saama.m ~naata.m
      > > ta~nca atidhaavanti ya~nca loke saccasammata.m ta~nca
      atidhaavanti. tasmaa
      > > tesa.m sama.nabraahma.naana.m micchaati vadaamiiti.
      > >
      > > Ny: "Now when these ascetics and brahmans have such a doctrine
      and view that
      > > 'whatever a person experiences, be it pleasure, pain or
      > > neither-pain-nor-pleasure, all that is caused by previous
      action,' then
      > > they go beyond what they know by themselves and what is accepted
      as true
      > > by the world. Therefore, I say that this is wrong on the part of
      these
      > > ascetics and brahmans.²
      > >
      > > eva.m vutte, mo.liyasiivako paribbaajako bhagavanta.m etadavoca -
      -
      > > `abhikkanta.m, bho gotama, abhikkanta.m, bho gotama ...pe0...
      upaasaka.m
      > > ma.m bhava.m gotamo dhaaretu ajjatagge paa.nupeta.m sara.na.m
      gata'''nti.
      > >
      > > When this was spoken, Moliya Sivaka, the wandering ascetic,
      said: "It is
      > > excellent, revered Gotama, it is excellent indeed!... May the
      revered
      > > Gotama regard me as a lay follower who, from today, has taken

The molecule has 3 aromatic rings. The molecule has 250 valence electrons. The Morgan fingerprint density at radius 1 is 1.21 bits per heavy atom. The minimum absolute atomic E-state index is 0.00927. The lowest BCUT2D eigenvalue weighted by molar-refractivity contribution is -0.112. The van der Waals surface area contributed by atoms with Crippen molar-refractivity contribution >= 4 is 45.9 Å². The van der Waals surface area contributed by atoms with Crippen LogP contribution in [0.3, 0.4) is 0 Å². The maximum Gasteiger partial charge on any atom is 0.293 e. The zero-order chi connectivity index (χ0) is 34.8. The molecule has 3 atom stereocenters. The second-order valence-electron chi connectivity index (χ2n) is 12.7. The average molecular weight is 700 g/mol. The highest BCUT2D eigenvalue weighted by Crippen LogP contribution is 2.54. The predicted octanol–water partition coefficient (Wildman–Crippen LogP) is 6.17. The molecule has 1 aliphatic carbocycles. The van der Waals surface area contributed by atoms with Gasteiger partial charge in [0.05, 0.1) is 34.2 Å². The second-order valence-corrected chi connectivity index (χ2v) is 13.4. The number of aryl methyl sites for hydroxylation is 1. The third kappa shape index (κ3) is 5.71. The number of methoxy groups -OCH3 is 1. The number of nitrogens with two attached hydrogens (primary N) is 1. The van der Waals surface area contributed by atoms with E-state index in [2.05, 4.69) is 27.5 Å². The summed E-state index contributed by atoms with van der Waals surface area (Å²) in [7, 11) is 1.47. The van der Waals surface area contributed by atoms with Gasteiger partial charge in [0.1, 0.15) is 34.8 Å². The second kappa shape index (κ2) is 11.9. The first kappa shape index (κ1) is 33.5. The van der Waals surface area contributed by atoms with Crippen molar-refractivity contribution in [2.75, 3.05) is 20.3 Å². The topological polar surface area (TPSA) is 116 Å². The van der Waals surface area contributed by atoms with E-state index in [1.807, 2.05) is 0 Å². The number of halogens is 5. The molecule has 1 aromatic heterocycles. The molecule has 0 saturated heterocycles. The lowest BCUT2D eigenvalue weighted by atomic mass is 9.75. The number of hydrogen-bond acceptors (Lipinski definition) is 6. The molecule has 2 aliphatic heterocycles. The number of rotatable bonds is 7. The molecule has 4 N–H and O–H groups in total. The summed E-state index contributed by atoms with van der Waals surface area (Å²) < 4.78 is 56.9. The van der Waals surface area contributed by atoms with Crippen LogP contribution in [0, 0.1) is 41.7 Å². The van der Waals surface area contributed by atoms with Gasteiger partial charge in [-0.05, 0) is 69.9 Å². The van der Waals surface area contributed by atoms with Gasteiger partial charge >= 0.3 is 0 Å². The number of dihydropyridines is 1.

refuge in
      > > him as long as life lasts."
      > >
      > >  ``pitta.m semha~nca vaato ca, sannipaataa utuuni ca.
      > >  visama.m opakkamika.m, kammavipaakena a.t.thamii''ti..
      pa.thama.m.
      > > Nina: <bile, phlegm and winds, bodily humours and climate.
      adverse
      > > behaviour, injury, with result of kamma they are eight.>, was
      said. the
      > > first sutta.
      > > *****
      > > Nina.
      > > op 13-09-2005 19:31 schreef Sumana op paulocuana@y...:
      > > >
      > > > I have come by the belief that not all results, i.e.,
      > > > not everything that happens,  is a result of kamma.
      > > > Allowance is made for things happening due to someone
      > > > else's unwholesome actions or even indeed allowance is
      > > > made for things happening in the natural world subject
      > > > to its own laws other than those of kamma.
      > >
      > >